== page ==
6. The Road Cess and the Public Work Cess shall be assessed on the annual value of the lands and on the annual net profits from mines, quarries, tramways, railways and other immovable property ascertained respectively as in this Act prescribed.

3. Immovable property is defined in Section 4 of the Act, but it is not necessary to state the definition for the present purpose. Land' means land which is cultivated, uncultivated or covered with water and does not include houses or buildings 'Tenure' includes every interest in land whether rent paying or not, save and except an estate as defined in the Act. The definition of 'annual value of land' runs thus:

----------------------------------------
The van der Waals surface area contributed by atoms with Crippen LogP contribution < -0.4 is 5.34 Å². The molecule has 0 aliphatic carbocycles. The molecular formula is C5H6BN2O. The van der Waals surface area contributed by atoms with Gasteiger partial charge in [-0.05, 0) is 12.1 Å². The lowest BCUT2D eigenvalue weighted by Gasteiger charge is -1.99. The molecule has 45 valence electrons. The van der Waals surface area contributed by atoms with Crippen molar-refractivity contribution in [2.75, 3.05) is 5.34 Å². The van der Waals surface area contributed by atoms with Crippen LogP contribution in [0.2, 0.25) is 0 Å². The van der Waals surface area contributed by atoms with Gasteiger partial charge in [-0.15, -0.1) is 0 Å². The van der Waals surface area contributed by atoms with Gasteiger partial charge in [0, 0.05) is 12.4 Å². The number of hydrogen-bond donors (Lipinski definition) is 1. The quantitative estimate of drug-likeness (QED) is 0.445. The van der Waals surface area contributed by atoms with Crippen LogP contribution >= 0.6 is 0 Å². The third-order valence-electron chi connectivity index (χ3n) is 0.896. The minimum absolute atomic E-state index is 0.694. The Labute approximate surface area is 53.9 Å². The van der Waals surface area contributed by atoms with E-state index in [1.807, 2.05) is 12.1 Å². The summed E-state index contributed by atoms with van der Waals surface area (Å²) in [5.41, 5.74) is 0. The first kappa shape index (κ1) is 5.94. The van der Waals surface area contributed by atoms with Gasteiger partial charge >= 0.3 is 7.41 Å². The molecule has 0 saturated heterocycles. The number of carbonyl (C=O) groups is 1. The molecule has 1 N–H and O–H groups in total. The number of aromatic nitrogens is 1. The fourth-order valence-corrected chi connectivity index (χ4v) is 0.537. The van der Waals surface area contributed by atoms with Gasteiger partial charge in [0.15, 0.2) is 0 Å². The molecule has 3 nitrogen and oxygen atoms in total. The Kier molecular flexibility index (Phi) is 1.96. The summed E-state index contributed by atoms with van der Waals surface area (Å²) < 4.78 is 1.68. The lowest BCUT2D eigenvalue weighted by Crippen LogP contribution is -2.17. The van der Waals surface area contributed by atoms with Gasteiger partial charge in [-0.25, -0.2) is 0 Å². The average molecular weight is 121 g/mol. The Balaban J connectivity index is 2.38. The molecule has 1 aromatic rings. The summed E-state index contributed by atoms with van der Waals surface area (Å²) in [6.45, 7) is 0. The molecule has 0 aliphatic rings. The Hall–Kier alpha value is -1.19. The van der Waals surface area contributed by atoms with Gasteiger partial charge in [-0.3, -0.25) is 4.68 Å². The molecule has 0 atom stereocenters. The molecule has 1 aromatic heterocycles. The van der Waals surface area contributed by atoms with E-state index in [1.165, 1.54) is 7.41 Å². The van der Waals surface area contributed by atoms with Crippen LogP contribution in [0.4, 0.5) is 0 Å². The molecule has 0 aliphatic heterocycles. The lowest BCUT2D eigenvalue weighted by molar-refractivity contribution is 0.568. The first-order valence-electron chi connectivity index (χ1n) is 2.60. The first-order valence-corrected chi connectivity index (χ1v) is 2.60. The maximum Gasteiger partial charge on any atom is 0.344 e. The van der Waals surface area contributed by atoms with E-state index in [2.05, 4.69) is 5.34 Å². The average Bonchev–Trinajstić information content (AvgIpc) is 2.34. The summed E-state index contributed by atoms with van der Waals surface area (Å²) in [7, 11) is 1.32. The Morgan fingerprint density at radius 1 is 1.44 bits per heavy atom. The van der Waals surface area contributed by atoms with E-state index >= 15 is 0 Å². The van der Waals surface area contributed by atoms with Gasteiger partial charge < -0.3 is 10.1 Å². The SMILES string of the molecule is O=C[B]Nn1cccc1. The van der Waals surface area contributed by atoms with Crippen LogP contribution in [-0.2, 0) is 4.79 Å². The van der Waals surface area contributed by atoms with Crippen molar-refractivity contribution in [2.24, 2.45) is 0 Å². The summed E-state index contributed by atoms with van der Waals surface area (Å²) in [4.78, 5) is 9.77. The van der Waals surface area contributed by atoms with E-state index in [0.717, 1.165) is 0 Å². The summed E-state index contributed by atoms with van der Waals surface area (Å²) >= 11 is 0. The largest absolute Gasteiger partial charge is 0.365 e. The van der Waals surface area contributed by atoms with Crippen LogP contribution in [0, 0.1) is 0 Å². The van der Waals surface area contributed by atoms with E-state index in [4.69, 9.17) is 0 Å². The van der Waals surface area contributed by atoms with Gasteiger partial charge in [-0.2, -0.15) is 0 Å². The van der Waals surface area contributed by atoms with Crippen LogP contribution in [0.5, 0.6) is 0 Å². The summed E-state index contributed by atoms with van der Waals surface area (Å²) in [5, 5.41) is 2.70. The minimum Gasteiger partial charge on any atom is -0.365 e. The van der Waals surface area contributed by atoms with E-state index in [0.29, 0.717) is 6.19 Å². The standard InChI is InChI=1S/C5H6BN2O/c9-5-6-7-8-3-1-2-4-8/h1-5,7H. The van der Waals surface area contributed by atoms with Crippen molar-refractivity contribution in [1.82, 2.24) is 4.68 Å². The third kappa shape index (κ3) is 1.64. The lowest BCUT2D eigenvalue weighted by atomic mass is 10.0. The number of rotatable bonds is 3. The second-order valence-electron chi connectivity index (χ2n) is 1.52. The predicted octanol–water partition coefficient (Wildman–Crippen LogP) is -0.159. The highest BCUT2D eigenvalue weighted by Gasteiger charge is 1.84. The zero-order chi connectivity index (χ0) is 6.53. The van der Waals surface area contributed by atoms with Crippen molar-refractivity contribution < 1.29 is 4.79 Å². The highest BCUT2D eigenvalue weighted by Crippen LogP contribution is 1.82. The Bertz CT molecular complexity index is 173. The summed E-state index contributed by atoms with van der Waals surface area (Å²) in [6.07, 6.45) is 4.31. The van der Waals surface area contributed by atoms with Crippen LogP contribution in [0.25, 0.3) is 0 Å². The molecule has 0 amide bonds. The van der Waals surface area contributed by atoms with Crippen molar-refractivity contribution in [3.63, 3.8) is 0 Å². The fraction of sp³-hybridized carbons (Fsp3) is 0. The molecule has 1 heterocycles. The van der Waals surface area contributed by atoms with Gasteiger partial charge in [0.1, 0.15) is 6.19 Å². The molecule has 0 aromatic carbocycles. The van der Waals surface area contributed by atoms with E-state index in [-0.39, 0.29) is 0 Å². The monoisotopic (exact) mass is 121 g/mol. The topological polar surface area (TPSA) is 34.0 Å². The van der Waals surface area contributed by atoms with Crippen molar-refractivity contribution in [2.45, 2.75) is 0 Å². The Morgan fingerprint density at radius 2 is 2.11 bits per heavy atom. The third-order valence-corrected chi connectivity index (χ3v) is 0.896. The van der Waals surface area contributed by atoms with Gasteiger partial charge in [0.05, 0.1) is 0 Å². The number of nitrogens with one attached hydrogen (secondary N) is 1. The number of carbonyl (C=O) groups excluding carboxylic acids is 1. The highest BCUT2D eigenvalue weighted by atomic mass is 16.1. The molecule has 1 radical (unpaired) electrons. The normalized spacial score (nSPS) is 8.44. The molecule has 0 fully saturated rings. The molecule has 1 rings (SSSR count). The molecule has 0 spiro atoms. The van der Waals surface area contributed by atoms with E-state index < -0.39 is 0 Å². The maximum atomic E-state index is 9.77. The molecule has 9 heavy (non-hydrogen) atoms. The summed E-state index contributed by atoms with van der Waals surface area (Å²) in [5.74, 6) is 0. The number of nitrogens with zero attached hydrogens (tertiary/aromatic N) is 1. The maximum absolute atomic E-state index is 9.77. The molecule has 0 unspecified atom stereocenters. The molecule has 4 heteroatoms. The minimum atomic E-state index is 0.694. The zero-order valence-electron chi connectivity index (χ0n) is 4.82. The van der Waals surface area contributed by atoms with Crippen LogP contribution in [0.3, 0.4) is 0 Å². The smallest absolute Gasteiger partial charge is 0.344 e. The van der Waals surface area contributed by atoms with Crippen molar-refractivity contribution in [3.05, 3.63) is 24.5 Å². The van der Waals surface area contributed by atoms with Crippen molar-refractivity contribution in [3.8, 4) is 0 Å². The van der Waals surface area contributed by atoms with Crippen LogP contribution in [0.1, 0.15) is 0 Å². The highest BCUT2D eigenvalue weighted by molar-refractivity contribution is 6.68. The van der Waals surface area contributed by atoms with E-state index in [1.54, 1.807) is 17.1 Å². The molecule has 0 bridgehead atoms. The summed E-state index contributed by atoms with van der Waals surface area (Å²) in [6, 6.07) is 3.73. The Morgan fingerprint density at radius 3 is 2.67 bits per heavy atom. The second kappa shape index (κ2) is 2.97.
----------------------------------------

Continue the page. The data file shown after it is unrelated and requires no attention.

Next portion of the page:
Annual value of any land, estate or tenure means the total revenue or rent which is payable, or if no revenue or rent is actually payable would on a reasonable assessment be payable during the year by all the cultivating raiyats of such land, estate or tenure, or by other persons in the actual use and occupation thereof.

4. These are all the relevant provisions of the Cess Act which we have to consider in the present proceeding.